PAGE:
Kinder- und Hausmarchen: A Grimm Read-Through
‘unsettling wonder’ has returned, and what a tale to return to. This deserves a long introduction.
My friend and colleague Kate Wolford has put up a soul-searching post that captures much of my intention in writing ‘unsettling wonder.’ Now, Kate is a regular here at Paradoxes, and she just accepted an article of mine for publication (more on that later), so right now I’m inclined to think anything she does is wonderful. But all katew fandom aside, she’s really hit the mark with this one. Go read it. Then come back here to read this.
As you just read, Kate notes the depressing fact that ‘it’s amazing how much Disney, fairy tales, and weddings are linked in people’s minds, even when writers and readers try to rebel against the Disney themes and messages about fairy tales and weddings.’ And she makes the shrewd observation that even when we’re most anti-Disney in retelling fairy tales, we wind up ‘so drenched in NOT BEING DISNEY, that it feels Disney.’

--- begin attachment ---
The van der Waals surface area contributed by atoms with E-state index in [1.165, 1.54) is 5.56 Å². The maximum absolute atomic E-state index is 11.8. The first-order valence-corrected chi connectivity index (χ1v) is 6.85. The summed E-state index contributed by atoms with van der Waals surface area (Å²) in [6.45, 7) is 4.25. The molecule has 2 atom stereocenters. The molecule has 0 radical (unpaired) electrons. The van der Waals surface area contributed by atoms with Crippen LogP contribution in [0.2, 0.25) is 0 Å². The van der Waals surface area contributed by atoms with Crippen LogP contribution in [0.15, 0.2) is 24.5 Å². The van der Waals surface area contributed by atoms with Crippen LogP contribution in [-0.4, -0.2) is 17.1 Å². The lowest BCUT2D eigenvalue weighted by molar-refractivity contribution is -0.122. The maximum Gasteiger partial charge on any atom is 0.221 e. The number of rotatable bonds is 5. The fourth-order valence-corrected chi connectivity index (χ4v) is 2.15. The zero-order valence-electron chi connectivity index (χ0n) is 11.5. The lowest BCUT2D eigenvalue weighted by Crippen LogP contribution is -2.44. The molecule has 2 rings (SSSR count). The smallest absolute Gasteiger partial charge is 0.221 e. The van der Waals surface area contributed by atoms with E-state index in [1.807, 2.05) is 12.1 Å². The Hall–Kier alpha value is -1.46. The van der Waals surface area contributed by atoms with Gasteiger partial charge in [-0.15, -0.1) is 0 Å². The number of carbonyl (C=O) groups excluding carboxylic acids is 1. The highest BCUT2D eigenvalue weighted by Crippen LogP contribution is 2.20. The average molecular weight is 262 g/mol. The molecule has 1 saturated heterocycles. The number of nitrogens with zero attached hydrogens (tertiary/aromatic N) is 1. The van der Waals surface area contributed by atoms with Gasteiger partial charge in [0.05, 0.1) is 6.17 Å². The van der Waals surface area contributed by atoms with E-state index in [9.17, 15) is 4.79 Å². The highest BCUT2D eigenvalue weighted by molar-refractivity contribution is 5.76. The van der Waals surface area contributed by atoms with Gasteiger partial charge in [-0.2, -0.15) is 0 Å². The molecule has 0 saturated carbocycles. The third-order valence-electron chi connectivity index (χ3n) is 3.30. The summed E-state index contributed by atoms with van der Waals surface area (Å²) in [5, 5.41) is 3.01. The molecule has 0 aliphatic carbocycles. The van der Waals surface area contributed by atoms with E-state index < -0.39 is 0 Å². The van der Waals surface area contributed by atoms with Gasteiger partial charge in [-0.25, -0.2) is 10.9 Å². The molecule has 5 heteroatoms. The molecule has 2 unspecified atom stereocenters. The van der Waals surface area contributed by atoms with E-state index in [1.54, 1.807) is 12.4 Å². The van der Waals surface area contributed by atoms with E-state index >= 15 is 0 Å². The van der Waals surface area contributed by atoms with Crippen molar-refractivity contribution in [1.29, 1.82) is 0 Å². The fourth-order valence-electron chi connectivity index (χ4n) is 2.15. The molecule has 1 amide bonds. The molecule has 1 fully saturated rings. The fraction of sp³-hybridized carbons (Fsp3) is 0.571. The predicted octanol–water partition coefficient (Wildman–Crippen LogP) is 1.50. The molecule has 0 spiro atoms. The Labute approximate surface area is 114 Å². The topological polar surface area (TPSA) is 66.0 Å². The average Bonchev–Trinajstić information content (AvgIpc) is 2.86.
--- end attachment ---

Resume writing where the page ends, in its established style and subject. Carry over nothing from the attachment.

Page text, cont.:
Because,I think, we’re making the same assumptions that this is what the tales are about. That this is what the tales are for. That ‘happily ever after’ = ‘unmitigated marital bliss,’ and nothing more. We’re defending villains, maybe, or liberating heroines, perhaps—but those are ideological, philosophical questions (postmodernism and feminism respectively, if you’re interested). We’re challenging what we see as the ‘moral’ or, if you’re from a certain subset of America, the ‘worldview’ behind the tale. As if we know what that is at a glance.
But we’re not asking questions of the tale, trying to get into it and behind it. And, more importantly, we’re not letting the tales ask questions of us.
Some tales—I’m thinking The Little Mermaid—have been so Disneyfied, it seems like it’ll take another 50 years of patient blogging (the horror, the horror!) before anyone recognizes that there’s a difference here.
This isn’t one of those tales.
This the tale of Frau Holle—and she’ll keep a good hold of it, thank you.